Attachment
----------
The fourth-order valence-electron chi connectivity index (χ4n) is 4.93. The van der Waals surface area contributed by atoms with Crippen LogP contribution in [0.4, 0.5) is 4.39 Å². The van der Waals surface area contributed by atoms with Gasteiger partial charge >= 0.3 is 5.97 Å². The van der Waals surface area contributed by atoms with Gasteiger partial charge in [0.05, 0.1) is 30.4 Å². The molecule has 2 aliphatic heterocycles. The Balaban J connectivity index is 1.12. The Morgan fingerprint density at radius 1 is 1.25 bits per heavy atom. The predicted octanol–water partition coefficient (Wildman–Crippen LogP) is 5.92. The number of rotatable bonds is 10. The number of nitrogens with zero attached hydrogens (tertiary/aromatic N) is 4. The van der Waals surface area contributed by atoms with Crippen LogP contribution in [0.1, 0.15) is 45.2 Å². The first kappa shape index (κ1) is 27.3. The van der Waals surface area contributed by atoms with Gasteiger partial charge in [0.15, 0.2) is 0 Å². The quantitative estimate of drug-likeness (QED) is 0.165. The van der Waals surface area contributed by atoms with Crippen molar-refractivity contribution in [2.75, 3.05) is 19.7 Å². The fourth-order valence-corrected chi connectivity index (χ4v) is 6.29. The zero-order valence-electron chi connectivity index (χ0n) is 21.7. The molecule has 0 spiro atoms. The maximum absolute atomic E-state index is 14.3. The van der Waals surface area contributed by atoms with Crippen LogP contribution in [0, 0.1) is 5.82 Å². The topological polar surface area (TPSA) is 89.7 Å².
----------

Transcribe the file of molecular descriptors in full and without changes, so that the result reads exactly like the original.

The fourth-order valence-electron chi connectivity index (χ4n) is 4.93. The van der Waals surface area contributed by atoms with Crippen LogP contribution in [0.4, 0.5) is 4.39 Å². The van der Waals surface area contributed by atoms with Gasteiger partial charge >= 0.3 is 5.97 Å². The van der Waals surface area contributed by atoms with Gasteiger partial charge in [0.05, 0.1) is 30.4 Å². The molecule has 2 aliphatic heterocycles. The Balaban J connectivity index is 1.12. The Morgan fingerprint density at radius 1 is 1.25 bits per heavy atom. The predicted octanol–water partition coefficient (Wildman–Crippen LogP) is 5.92. The number of rotatable bonds is 10. The number of nitrogens with zero attached hydrogens (tertiary/aromatic N) is 4. The van der Waals surface area contributed by atoms with Crippen LogP contribution in [0.1, 0.15) is 45.2 Å². The first kappa shape index (κ1) is 27.3. The van der Waals surface area contributed by atoms with Gasteiger partial charge in [0.15, 0.2) is 0 Å². The quantitative estimate of drug-likeness (QED) is 0.165. The van der Waals surface area contributed by atoms with Crippen molar-refractivity contribution in [2.75, 3.05) is 19.7 Å². The fourth-order valence-corrected chi connectivity index (χ4v) is 6.29. The zero-order valence-electron chi connectivity index (χ0n) is 21.7. The molecule has 0 spiro atoms. The maximum absolute atomic E-state index is 14.3. The van der Waals surface area contributed by atoms with Crippen LogP contribution in [0, 0.1) is 5.82 Å². The topological polar surface area (TPSA) is 89.7 Å².